For decades, doctors have believed that high cholesterol is a major cause of the artery blockages that lead to heart disease and stroke. Moreover, worries about high cholesterol levels have worked their way into popular consciousness.
A survey carried out in the US in 2002 estimates that over 3mn Americans were using some kind of alternative medical treatment to lower their cholesterol.
Drugs that claim to achieve this have been one of the largest revenue streams for pharmaceutical firms over the past two decades.
It’s hard to avoid the barrage of conflicting information about cholesterol as it pertains to life in Japan.
If and when we find out our cholesterol is high during a company physical, most of us have three questions: “Is it really that high?”, “Why is it high?” and—as the character Pete in the comedy This is 40 might ask—“Does this mean my heart is going to explode?”
Reports can be misleading
To answer the first question, I should note that there is no clear definition of so-called high results.
In most blood tests, the top and bottom 2.5% of the results for any population are classified as high and low, respectively; the remaining 95% of the results are deemed normal.
Cholesterol results, however, are treated completely differently. When there is some medical evidence that the patient will benefit from lowering either their overall or their LDL (bad) cholesterol levels, a result is reported as high. In many countries this leads to more than half the population being classified as having high cholesterol.
Therefore, if your cholesterol is just over the reference range quoted on a set of blood test results, it is likely to be more or less the same as that of most of the people around you.
Not just a lifestyle disease
As to why cholesterol levels are high, the popular perception has become that this is entirely a lifestyle disease, that it is the direct result of inactivity, being overweight, and/or eating poorly. While there is some truth to this, cholesterol levels also have a strong genetic component.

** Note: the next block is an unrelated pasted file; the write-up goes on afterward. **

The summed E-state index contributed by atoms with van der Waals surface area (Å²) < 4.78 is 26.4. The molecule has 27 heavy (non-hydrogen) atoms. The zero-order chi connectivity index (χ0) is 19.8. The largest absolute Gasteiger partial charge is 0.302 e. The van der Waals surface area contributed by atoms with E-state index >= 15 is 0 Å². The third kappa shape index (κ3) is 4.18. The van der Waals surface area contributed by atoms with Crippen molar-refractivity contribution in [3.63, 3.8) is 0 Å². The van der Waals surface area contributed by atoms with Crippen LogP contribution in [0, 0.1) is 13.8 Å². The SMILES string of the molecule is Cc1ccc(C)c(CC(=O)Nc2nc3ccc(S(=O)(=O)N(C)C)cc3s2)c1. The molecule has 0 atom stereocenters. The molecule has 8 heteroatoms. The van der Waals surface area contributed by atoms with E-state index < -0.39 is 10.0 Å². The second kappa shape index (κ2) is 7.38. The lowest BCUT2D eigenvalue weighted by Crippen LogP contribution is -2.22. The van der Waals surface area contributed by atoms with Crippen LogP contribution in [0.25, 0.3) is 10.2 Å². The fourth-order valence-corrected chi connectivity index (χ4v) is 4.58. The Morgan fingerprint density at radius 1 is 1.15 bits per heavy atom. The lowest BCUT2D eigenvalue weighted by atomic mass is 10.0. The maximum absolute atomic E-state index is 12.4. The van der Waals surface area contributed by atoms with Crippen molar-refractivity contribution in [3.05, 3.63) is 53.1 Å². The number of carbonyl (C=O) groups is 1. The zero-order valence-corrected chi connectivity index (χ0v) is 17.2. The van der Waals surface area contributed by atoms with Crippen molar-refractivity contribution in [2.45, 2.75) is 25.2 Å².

Cholesterol is an essential building block used to make, for example, many of the sex hormones in our body, and thus we can’t live without it. Because of this, our bodies continuously produce cholesterol in the liver.
While much of the cholesterol in our systems does come from food, reducing or even eliminating our cholesterol intake will usually cause our bodies to compensate by making even more cholesterol.
Each person has a genetically predetermined level of cholesterol production; some people have livers that are programmed to make quite a lot. As a result, they may have high cholesterol despite leading very healthy lives.
While lifestyle changes can reduce cholesterol levels, the extent to which they actually fall can be quite disappointing.
My experience has shown that most people have a hard time reducing their cholesterol by more than 15–20% without making very extreme changes to their diet and exercise patterns.
Risk is relative
Finally, to answer the third question, how dangerous is high cholesterol?
For some people, it’s hardly dangerous at all, while for others it can be life-threatening. Cholesterol is just one of several factors that work together to determine a person’s risk of heart disease.
A young, healthy female who does not smoke would have a very low risk of heart disease even with high cholesterol. At the other end of the spectrum, an overweight man in his late 50s who is diabetic, smokes, and has high blood pressure and cholesterol levels would be at risk of developing heart disease. Reducing his cholesterol would be a priority.
With this in mind, let’s give a risk score to Pete from This is 40.
He’s a male non-smoker, is not overweight and is, of course, 40 years old. His father, who appears in the film, does not seem to have suffered from heart disease, so let’s assume there is no family history of heart problems. Let’s also say Pete’s blood pressure is fine and he isn’t diabetic.
All this information can be entered into in a risk stratification tool—available online or through a smartphone application—to determine Pete’s risk of having a heart attack before his 50th birthday.
We know Pete’s total cholesterol level is 300. I’ve assumed his LDL cholesterol is high, perhaps a little under 200, and that he has an HDL (good) cholesterol reading of about 45, which is average.
Given all these factors, his risk of a heart attack in the next decade comes out at 5%, which is moderate. At this rate most doctors would not automatically recommend he take cholesterol-lowering drugs.
However, if he were a smoker (cardiac risk increases to 16% over 10 years), medication would be an option.
The take-home message for all of us is to know not only how high our cholesterol is, but how much risk that level implies.
I recommend that people concerned about their cholesterol discuss the issue with their doctor. They might be able to avoid being put on medication for life, simply because a single blood test came back high.